Among the musicians to play on Rocks and Straws are a rhythm section of drummers Rune Arnesen and Erland Dahlen, bassist Ole Vegard Skauge and guitarist Eivind Aarset. They’re joined by Tromsø´s  prestigious Arctic Philharmonic Orchestra. They join Anneli, who adds vocals and plays the piano and organ at the Kysten Studio and Facing North Studio, in Tromsø. The result is an acoustic album which uses recording techniques from the seventies.

Alone opens Rocks and Straws. Washes of synths replicate the sound of an Arctic wind blowing. They’re joined by slow, moody notes on an organ. They accompany Anneli Drecker’s vocal. It’s as if she’s remembering the past, and growing up Alone in Arctic wilderness. Her thoughtful, ethereal vocal is accompanied by wistful strings. Still, the Arctic wind blows. So realistic is this soundscape that you’re transported to Anneli Drecker’s hometown, as she grows up Alone.

There’s a sense of hope as Anneli plays the piano on Circulating Light. The long winter months are gone, and spring has sprung. Suddenly, her hometown comes to life. It becomes vibrant and full of life and energy. Strings sweep and almost dance with joy. By then, there’ a joyousness in Anneli’s vocal. She paints pictures with her lyrics. Scenes come to life, as swathes of strings join the rhythm section and piano in providing the backdrop to Anneli’s joyous, hopeful vocal.

Just a long guitar opens Come Summer´s Wind. It signals the introduction of Anneli’s vocal. Again, she remembers how the arrival of spring showed that summer wasn’t far away. Accompanied by lush strings, her vocal veers between dreamy and tender to ethereal and enchanting. Again, she’s transported back to her youth, as she remembers spring becoming summer and the summer wind blowing gently against her skin. Dreamily and tenderly she sings: “Come Summer´s Wind,” on this beautiful ballad.

The changing of the seasons is important to Anneli. She’s not alone. That’s always been the case for people who live in places where the weather can be extreme. For  Anneli growing up, that was the case. Green Leaves In The Snow is a song about spring, and the knowledge that a long, hard winter is behind her. Again, there’s a mixture of hope and joy in her vocal. Enthusiastically, she delivers the vocal. Meanwhile, her piano and the rhythm section play leading roles in the arrangement. So do the subtle strings. However, it’s  Anneli’s vocal that steals the show, as a rocky anthem unfolds. It’s bound to be a favourite on  Anneli’s forthcoming tour.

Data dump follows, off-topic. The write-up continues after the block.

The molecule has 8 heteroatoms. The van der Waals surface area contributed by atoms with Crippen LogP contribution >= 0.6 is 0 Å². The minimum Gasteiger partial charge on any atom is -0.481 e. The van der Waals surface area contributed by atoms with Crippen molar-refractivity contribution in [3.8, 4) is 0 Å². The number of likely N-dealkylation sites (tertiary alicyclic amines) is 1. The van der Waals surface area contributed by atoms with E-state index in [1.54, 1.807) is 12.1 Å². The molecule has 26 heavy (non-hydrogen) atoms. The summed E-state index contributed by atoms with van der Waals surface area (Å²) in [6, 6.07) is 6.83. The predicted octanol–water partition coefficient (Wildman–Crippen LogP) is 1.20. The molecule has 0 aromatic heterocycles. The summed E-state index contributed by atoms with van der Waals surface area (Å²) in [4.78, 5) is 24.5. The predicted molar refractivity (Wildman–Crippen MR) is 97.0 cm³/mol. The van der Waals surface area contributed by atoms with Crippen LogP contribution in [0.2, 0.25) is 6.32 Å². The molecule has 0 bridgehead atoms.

Strings quiver dramatically on Fisherman´s Blues. It’s as if they’re signalling the danger that the fisherman face every day of their life. There’s a melancholy nature to the strings. They set the scene for Anneli’s vocal. Her lyrics are cinematic lyrics. It’s almost possible to imagine the fishermen, as they prepare to head out to sea. Anneli’s vocal is sometimes jazz-tinged, as she pays homage to their bravery. This she does with just her piano and strings for company. That’s all that’s needed to frame her vocal on this cinematic song.

From an understated introduction, Ocean´s Organ soon grows in drama. Accompanied by just subtle strings, Anneli’s vocal is loud and clear. It then drops out. Backing vocals are barked out, replicating a ship’s crew manning a ship in days gone by. Meanwhile strings sweep and the rhythm section provide a driving, dramatic backdrop. Suddenly, the arrangement reaches a crescendo and Anneli’s crystalline vocal returns. The song is transformed, as her vocal becomes impassioned, as it soars above the now rocky, dramatic arrangement. Along with her band, she creates an captivating, dramatic and cinematic arrangement.

Straight away, Rain has a dreamy sound. It reminds me of Kate Bush and Jerry Burns. Anneli plays piano and delivers a slow, carefully articulated vocal. Her lyrics are thoughtful and cerebral. Especially, lyrics like: “every seed has its place in the rain…why should you complain in the rain.” Behind Anneli the arrangement is ethereal and understated. As it meanders along, this allows the listener to concentrate on the lyrics, and of course one of Anneli’s finest and most versatile vocals.